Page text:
Daniel Coffeen



wiki: Gillo Pontecorvo

History of Algeria short summar with specific headings, e.g., Nationalism and reaction 1945-1958/The FLN Years 1962-1992

Learning From the Real Battle of Algiers

Robert J Avrech

Not strictly about film (he’s angling to use it to illustrate Arabs are undemocratic, what the Algeria can tell America about Iraq, etc., and how Israel is a pussy cat by comparison in it’s response to the Palestinians) but there are a few bits of info such as the mention of influence Franz Fanon on Pontecorvo at the time of the making of the film.

…the film is a work of leftist propaganda, beautifully crafted, to be sure, but a film that seeks to justify Islamic terror by proposing that the French were so brutal that the Algerians had no choice but to resort to unrestrained terror.

….The Palestinians are lucky people.

Because their enemies are Jews.

I’d put it another way: the Palestinians are unlucky because they haven’t got their own country.

Battle of Algiers by Kevin Beary  in

Written in June 2003.  Primarily about the film. Few mentions of parallels with US in Iraq.

Although nearly forty years have passed since its creation, Battle of Algiers is more timely than ever – especially for Americans, given the American involvement in a contemporary colonial war in the Middle East.

Profile of director Pontecorvo. That the impetus from the film had come from FLN leader Jacef Saadi,  who ended up play the part of FLN commander Kader.
The big picture – Battle of Algiers

An 1996 article from Socialist Review by Martin Smith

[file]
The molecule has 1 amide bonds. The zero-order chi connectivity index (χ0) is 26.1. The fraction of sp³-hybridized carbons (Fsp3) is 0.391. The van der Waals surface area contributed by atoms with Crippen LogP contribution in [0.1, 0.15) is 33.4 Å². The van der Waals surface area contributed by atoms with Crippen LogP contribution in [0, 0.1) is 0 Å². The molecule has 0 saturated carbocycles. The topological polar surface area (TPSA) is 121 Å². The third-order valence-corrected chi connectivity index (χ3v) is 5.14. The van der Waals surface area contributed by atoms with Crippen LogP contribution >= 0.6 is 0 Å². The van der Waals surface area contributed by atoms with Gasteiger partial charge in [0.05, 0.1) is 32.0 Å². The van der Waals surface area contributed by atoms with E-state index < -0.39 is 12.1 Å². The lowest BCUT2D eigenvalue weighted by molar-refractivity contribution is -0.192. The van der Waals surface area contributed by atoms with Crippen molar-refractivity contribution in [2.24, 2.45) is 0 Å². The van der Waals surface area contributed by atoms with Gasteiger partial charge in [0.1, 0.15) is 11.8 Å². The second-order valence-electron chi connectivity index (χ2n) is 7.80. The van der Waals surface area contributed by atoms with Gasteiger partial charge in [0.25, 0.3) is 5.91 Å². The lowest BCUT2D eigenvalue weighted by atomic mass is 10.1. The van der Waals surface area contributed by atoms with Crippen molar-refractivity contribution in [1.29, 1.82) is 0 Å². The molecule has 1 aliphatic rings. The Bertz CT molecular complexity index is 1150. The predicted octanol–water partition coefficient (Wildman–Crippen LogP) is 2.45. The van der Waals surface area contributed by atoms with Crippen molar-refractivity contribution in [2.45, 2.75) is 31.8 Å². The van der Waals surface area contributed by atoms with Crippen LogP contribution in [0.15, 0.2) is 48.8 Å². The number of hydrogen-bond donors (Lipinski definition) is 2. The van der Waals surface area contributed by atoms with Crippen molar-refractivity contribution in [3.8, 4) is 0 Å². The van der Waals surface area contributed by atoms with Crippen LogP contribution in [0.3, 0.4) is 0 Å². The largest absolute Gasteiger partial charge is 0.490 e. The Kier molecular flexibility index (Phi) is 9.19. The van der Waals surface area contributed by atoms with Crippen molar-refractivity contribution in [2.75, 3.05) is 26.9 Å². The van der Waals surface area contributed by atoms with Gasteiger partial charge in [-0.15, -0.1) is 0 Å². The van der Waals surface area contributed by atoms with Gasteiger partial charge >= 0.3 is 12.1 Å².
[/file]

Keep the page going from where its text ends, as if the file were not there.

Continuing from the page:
De Gaulle – a Lesser Evil? by Shane Mage
A 1960  view from the left  in Internationalist Socialist Review

The Battle of Algiers

Peter Bradshaw on the 2007 re-release of the film:

…torture scenes are laid out in montage for us without any self-conscious emotional affect or drama.

….without any of the internal humanising or dramatising conflict that would be considered vital now: they do indeed look almost like a military training film. Another sort of director, possessed of a more conventional liberal scruple, might have felt the need to show a torturer’s inner pain or the torturee’s hidden backstory. But Pontecorvo shows them in terms of strategy.

Omar Odeh in Bright Lights Film Journal also reviews the new DVD

The blog International law and Films has a considerable post on The Battle of Algiers.


A guillotine was used in the film to dispatch an Algerian. The question entering my mind was, Were they still using it in France at the same time? Didn’t find the answer, but found  The Executioner’ Tale,  a 2002 Guardian article by Hugh Schofield, which  gives a figure for numbers of Arabs guillotined (200). Were any pied-noirs (perhaps a real-life Meursault or twos?)  likewise dispatched (for common-or-garden murder, par example) ?


Who was Lt. Colonel mathieu based on?

Marcel Bigeard

There ia link in the references to Film: French Lesson by Steve Sailer which mentions Bigeard.

No Time for Soldiers Time magazine 18 August 1958

January 13, 2009 Posted by | Algeria, Algerian War, film [its techniques], Gillo Pontecorvo | , , | Leave a comment